This week I’m going to do something a little different for Marriage Monday. I’m going to repost a slightly edited version of an article I wrote about three years ago. Why? Because it fits with what I want to encourage from a marriage standpoint this week.
First, though, I want to ask you a question.
What does your spouse believe about God? What is his theology? In what areas do you agree solidly? In what ways do you disagree? What are some things you hold to that he hasn’t even thought about, and vice versa?
“Wait…what?” you might be saying. “I don’t even know what theology is, much less what my theology is – or my husband’s.”
Oh, my friend, if that is how you are responding, you are not alone! And with that in mind, let’s take a look back at that original article so we can begin to understand why theology is so important in our marriages.
How would you respond if I told you I was a Calvinist?
Would you run away screaming, “Heresy!” determined not only to never read my blog again but also to try to expunge every word of encouragement you’d ever received through me from your mind?
Would you shout, “Yes! I knew it!” delighted that you finally discovered I agreed with you?
Would you scratch your head, asking what in the world I meant by that statement?
Would you ignore it, convinced that I was simply weighing in on some theological debate that had nothing to do with you?
No, I’m not going to tell you where I really fall on the Calvinism debate because, in all honesty, it’s irrelevant. The true relevance is not what my theology is labeled, but how I use theology in my spiritual growth. Further, it is a question to you:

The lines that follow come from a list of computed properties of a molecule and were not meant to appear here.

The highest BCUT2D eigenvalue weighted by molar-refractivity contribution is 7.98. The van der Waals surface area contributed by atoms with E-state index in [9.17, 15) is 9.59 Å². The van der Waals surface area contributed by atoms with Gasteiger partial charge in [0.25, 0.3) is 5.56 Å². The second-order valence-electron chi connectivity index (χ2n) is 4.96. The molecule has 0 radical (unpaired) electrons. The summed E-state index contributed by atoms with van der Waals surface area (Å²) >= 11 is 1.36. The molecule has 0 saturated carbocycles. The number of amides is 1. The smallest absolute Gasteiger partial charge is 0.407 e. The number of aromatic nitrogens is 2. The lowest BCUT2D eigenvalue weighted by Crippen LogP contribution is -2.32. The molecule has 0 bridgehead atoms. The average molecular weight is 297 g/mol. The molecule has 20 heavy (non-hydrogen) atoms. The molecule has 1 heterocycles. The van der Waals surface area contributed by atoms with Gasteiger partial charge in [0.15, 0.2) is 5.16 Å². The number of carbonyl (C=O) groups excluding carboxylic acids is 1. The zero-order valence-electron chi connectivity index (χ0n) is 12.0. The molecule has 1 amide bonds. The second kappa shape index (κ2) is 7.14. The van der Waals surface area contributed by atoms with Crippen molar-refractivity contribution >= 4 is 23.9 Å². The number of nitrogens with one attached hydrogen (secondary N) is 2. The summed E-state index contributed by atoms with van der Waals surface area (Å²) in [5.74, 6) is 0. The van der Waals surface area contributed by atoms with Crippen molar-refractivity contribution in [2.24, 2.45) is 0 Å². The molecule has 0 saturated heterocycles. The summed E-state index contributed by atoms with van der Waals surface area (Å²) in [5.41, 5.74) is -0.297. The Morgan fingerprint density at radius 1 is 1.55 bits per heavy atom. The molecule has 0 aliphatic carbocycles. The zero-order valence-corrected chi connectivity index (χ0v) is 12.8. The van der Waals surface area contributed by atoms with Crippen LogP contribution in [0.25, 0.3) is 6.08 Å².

How do you use theology to contribute to your spiritual growth, if at all?
Do you even really know what theology is? Using the word I’ve already thrown out, could you define Calvinism? If so, what would your definition be? Where did you learn that definition? Does it leave you afraid or enlightened, whether you agree with the theology or not?
What if I were to share with you the list of authors and preachers from whose books and teachings I have learned so much? Calvinists are among them, yes, but many others are included as well. Would you have any basic understanding of the beliefs of the people whose teachings I have learned from over the years?
- 19th century Scottish Presbyterian who leaned toward Universalism
- 20th century Anglican
- 20th century Lutheran
- contemporary Arminian
- contemporary charismatic
- 20th century liberal
- contemporary conservative Baptist
- contemporary moderate Baptist
- contemporary Assembly of God
- and many more…
For some reason, we have convinced ourselves over the years that theology is for the preachers, teachers, authors, and seminary graduates. It’s not for the average everyday Christian. But, in adopting that belief, we have hurt ourselves more than we could ever imagine.
Everything we need to know is found in Scripture. And each of us has the Holy Spirit living within us that we might be able to dig in and understand Scripture. But, the Bible also teaches us that we are a body that cannot function without the other members. I don’t think the same way my husband and children do. They see things just a bit differently sometimes, and when they share what they see with me, sometimes a light bulb comes on in my own mind where lack of understanding previously resided.
We need each other!!!
And that, my friends, is what theology is. Its basic definition is “the study of God.” But its practical application is “the understanding of others, organized, given a title, and shared with the rest of us for our edification.”